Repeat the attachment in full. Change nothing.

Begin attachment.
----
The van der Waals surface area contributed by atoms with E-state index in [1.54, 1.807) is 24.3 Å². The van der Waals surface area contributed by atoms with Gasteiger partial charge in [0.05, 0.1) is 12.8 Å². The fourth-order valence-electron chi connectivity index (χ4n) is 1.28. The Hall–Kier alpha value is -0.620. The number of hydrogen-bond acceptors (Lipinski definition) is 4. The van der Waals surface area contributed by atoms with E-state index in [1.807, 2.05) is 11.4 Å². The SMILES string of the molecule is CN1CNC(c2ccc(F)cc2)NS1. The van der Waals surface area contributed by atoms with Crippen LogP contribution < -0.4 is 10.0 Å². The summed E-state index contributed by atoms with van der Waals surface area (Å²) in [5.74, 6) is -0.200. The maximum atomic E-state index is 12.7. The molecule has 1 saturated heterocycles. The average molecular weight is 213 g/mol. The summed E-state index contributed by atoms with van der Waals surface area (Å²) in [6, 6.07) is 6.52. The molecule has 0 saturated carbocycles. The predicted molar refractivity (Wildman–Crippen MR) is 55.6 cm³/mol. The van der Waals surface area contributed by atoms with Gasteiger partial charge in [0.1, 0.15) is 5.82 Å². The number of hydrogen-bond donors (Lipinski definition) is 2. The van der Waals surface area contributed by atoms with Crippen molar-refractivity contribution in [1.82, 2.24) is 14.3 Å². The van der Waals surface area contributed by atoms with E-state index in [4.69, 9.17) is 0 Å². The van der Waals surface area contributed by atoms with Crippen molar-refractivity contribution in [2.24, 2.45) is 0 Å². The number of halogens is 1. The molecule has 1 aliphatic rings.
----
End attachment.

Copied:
The van der Waals surface area contributed by atoms with E-state index in [1.54, 1.807) is 24.3 Å². The van der Waals surface area contributed by atoms with Gasteiger partial charge in [0.05, 0.1) is 12.8 Å². The fourth-order valence-electron chi connectivity index (χ4n) is 1.28. The Hall–Kier alpha value is -0.620. The number of hydrogen-bond acceptors (Lipinski definition) is 4. The van der Waals surface area contributed by atoms with E-state index in [1.807, 2.05) is 11.4 Å². The SMILES string of the molecule is CN1CNC(c2ccc(F)cc2)NS1. The van der Waals surface area contributed by atoms with Crippen LogP contribution < -0.4 is 10.0 Å². The summed E-state index contributed by atoms with van der Waals surface area (Å²) in [5.74, 6) is -0.200. The maximum atomic E-state index is 12.7. The molecule has 1 saturated heterocycles. The average molecular weight is 213 g/mol. The summed E-state index contributed by atoms with van der Waals surface area (Å²) in [6, 6.07) is 6.52. The molecule has 0 saturated carbocycles. The predicted molar refractivity (Wildman–Crippen MR) is 55.6 cm³/mol. The van der Waals surface area contributed by atoms with Gasteiger partial charge in [0.1, 0.15) is 5.82 Å². The number of hydrogen-bond donors (Lipinski definition) is 2. The van der Waals surface area contributed by atoms with Crippen molar-refractivity contribution in [1.82, 2.24) is 14.3 Å². The van der Waals surface area contributed by atoms with E-state index in [4.69, 9.17) is 0 Å². The van der Waals surface area contributed by atoms with Crippen molar-refractivity contribution in [2.24, 2.45) is 0 Å². The number of halogens is 1. The molecule has 1 aliphatic rings.